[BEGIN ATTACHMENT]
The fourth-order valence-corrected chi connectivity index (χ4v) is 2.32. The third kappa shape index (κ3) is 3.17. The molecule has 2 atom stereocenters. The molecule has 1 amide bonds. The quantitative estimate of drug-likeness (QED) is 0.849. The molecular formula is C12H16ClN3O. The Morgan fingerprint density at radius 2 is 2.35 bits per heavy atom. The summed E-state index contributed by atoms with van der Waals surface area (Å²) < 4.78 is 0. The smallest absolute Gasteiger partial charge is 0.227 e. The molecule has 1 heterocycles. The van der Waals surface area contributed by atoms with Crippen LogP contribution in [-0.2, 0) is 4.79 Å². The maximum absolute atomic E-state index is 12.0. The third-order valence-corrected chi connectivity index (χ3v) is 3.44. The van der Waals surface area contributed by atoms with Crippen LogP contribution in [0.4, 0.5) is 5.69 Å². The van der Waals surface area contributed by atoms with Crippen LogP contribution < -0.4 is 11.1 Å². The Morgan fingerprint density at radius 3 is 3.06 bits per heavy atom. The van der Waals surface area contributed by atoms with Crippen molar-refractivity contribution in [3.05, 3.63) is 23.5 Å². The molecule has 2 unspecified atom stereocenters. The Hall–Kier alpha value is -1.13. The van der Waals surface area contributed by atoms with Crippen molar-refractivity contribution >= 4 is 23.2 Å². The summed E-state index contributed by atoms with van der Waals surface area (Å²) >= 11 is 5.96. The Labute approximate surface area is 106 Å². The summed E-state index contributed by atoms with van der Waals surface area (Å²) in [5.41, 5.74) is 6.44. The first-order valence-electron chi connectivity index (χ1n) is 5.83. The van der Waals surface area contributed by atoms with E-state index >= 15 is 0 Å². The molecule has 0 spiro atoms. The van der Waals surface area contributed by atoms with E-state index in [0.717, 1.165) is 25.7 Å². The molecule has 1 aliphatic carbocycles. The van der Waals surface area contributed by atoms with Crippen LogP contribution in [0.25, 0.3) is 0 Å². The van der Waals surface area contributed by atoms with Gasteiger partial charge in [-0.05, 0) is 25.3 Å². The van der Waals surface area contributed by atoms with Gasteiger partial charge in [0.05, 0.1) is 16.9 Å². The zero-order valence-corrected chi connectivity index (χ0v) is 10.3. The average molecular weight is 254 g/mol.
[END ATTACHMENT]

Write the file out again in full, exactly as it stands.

The fourth-order valence-corrected chi connectivity index (χ4v) is 2.32. The third kappa shape index (κ3) is 3.17. The molecule has 2 atom stereocenters. The molecule has 1 amide bonds. The quantitative estimate of drug-likeness (QED) is 0.849. The molecular formula is C12H16ClN3O. The Morgan fingerprint density at radius 2 is 2.35 bits per heavy atom. The summed E-state index contributed by atoms with van der Waals surface area (Å²) < 4.78 is 0. The smallest absolute Gasteiger partial charge is 0.227 e. The molecule has 1 heterocycles. The van der Waals surface area contributed by atoms with Crippen LogP contribution in [-0.2, 0) is 4.79 Å². The maximum absolute atomic E-state index is 12.0. The third-order valence-corrected chi connectivity index (χ3v) is 3.44. The van der Waals surface area contributed by atoms with Crippen LogP contribution in [0.4, 0.5) is 5.69 Å². The van der Waals surface area contributed by atoms with Crippen LogP contribution < -0.4 is 11.1 Å². The Morgan fingerprint density at radius 3 is 3.06 bits per heavy atom. The van der Waals surface area contributed by atoms with Crippen molar-refractivity contribution in [3.05, 3.63) is 23.5 Å². The molecule has 2 unspecified atom stereocenters. The Hall–Kier alpha value is -1.13. The van der Waals surface area contributed by atoms with Crippen molar-refractivity contribution >= 4 is 23.2 Å². The summed E-state index contributed by atoms with van der Waals surface area (Å²) >= 11 is 5.96. The Labute approximate surface area is 106 Å². The summed E-state index contributed by atoms with van der Waals surface area (Å²) in [5.41, 5.74) is 6.44. The first-order valence-electron chi connectivity index (χ1n) is 5.83. The van der Waals surface area contributed by atoms with E-state index >= 15 is 0 Å². The molecule has 0 spiro atoms. The van der Waals surface area contributed by atoms with E-state index in [0.717, 1.165) is 25.7 Å². The molecule has 1 aliphatic carbocycles. The van der Waals surface area contributed by atoms with Crippen LogP contribution in [0.25, 0.3) is 0 Å². The van der Waals surface area contributed by atoms with Gasteiger partial charge in [-0.05, 0) is 25.3 Å². The van der Waals surface area contributed by atoms with Gasteiger partial charge in [0.05, 0.1) is 16.9 Å². The zero-order valence-corrected chi connectivity index (χ0v) is 10.3. The average molecular weight is 254 g/mol.